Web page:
I was happy with this, but did not expect to be called and put the matter out of my mind. I was caught by surprise on the evening of November 17, 1971, when one of the defence team telephoned me at home and told that Derek was away. Could I report next morning to Number 2 Court at the Old Bailey?
My evidence was brief. I told Frank’s barrister, David Croft, an imposing, 6’ 7” figure, that I had dined a number of times at the Mangrove and had not seen anything amiss going on, and certainly nobody selling, buying or using drugs.
When Croft had finished, one of the prosecution barristers stood up. He opened a large file in front of him and asked me whether I had ever written about the police and the black community. No, I hadn’t: I had joined the paper two years earlier and wrote for Business News. The barrister paused for a moment, closed his file and said “no further questions”.
Afterwards one of the defence team told me that the file contained Derek’s articles. It was clear that, had he given evidence, the prosecution would have sought to discredit him as anti-police. In the event, the defence team were delighted that it was I who had given the evidence.
Oddly, had the prosecution done its homework, it could have painted me as a left-wing radical: not just on the Anti-Apartheid Executive, but as a student who in the late Sixties had taken part in pretty well every demonstration going – Vietnam, South Africa etc. But it seems the prosecution hadn’t researched the background of a young Sunday Times financial jouirnalist wearing a suit and tie. (Not that my political views had any bearing on the truth of my evidence; but it was probably just as well that it did not become a matter of contention in court.)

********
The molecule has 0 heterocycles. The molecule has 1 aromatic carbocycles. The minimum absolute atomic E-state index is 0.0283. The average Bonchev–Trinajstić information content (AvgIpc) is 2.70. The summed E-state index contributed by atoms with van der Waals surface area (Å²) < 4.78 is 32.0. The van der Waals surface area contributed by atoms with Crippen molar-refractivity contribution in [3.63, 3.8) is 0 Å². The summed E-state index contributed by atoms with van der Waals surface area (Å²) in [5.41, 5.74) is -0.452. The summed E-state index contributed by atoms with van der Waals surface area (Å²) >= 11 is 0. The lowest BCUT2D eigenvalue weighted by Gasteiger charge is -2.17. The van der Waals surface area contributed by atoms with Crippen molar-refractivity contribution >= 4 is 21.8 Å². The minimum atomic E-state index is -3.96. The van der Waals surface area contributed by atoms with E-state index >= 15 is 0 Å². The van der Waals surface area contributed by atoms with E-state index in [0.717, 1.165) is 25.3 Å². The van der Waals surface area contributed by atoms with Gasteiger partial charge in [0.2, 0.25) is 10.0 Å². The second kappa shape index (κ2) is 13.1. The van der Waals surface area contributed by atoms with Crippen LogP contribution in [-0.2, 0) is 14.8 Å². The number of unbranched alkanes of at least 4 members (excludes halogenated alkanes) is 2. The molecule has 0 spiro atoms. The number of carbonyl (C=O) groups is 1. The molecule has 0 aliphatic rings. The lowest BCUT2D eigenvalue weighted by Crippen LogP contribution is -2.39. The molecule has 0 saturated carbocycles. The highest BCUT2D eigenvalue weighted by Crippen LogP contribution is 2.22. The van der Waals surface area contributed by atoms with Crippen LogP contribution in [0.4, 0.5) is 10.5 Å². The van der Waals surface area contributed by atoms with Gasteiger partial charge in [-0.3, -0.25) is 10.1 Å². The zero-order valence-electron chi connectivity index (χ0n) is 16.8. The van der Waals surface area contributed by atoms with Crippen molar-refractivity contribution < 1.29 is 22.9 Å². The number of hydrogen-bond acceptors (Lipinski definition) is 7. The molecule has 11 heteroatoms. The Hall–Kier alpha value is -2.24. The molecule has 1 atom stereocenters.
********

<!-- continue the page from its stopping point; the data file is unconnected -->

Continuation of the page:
The trial lasted three months. In his summing up, the judge, Edward Clarke, said that the trial had “regrettably shown evidence of racial hatred on both sides”. Three decades before the Macpherson inquiry into the murder of Stephen Lawrence, it was the first judicial recognition of racism in the Metropolitan Police.
The jury met to discuss its verdict, having been reminded by Michael Hill, the lead prosecuting counsel, of the police evidence that the defendants had incited a riot. The central issue, he said, was whether the jury accepted this evidence. They didn’t. They acquitted all nine defendants of all the main charges. Five, including Frank, were found innocent of all charges; the other four were found guilty of lesser charges and received suspended sentences.
The police were plainly furious that, at the end of such a lengthy, high-profile trial, the defendants all walked free. The police were also angry at the judge’s summing-up. They asked the DPP to seek a retraction of his statement about racial hatred. Edward Clarke rightly refused.
Half a century later, progress has been made to tackle racism in the Metropolitan police – but not nearly enough. The BBC1 film is the first of a series by Steve McQueen and the Small Axe team about London’s West Indian community between the 1960s and 1980s. They depict recent history; let us hope that they also prompt further action to tackle the harassment and other racist practices that persist in the Met.
This account was first published by The Independent